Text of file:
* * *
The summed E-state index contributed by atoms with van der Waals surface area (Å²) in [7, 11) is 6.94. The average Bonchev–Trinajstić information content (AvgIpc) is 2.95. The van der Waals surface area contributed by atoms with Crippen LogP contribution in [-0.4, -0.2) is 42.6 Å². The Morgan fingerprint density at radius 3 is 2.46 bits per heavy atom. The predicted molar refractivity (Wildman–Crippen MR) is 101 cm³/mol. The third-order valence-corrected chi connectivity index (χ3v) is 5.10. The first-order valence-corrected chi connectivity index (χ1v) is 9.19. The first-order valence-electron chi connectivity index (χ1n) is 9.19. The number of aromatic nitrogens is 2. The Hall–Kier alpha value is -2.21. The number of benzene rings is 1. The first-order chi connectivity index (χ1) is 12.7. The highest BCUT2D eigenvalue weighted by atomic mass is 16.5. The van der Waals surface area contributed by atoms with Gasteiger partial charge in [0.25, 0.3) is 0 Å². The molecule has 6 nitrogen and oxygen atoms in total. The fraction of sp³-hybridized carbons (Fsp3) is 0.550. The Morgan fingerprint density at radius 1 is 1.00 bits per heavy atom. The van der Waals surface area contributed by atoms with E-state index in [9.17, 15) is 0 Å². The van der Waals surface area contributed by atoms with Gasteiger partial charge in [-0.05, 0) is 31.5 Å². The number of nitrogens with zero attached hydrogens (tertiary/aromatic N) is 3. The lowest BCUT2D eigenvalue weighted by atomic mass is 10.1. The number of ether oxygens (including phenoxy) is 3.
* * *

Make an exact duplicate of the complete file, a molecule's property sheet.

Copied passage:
The summed E-state index contributed by atoms with van der Waals surface area (Å²) in [7, 11) is 6.94. The average Bonchev–Trinajstić information content (AvgIpc) is 2.95. The van der Waals surface area contributed by atoms with Crippen LogP contribution in [-0.4, -0.2) is 42.6 Å². The Morgan fingerprint density at radius 3 is 2.46 bits per heavy atom. The predicted molar refractivity (Wildman–Crippen MR) is 101 cm³/mol. The third-order valence-corrected chi connectivity index (χ3v) is 5.10. The first-order valence-corrected chi connectivity index (χ1v) is 9.19. The first-order valence-electron chi connectivity index (χ1n) is 9.19. The number of aromatic nitrogens is 2. The Hall–Kier alpha value is -2.21. The number of benzene rings is 1. The first-order chi connectivity index (χ1) is 12.7. The highest BCUT2D eigenvalue weighted by atomic mass is 16.5. The van der Waals surface area contributed by atoms with Gasteiger partial charge in [0.25, 0.3) is 0 Å². The molecule has 6 nitrogen and oxygen atoms in total. The fraction of sp³-hybridized carbons (Fsp3) is 0.550. The Morgan fingerprint density at radius 1 is 1.00 bits per heavy atom. The van der Waals surface area contributed by atoms with E-state index in [9.17, 15) is 0 Å². The van der Waals surface area contributed by atoms with Gasteiger partial charge in [-0.05, 0) is 31.5 Å². The number of nitrogens with zero attached hydrogens (tertiary/aromatic N) is 3. The lowest BCUT2D eigenvalue weighted by atomic mass is 10.1. The number of ether oxygens (including phenoxy) is 3.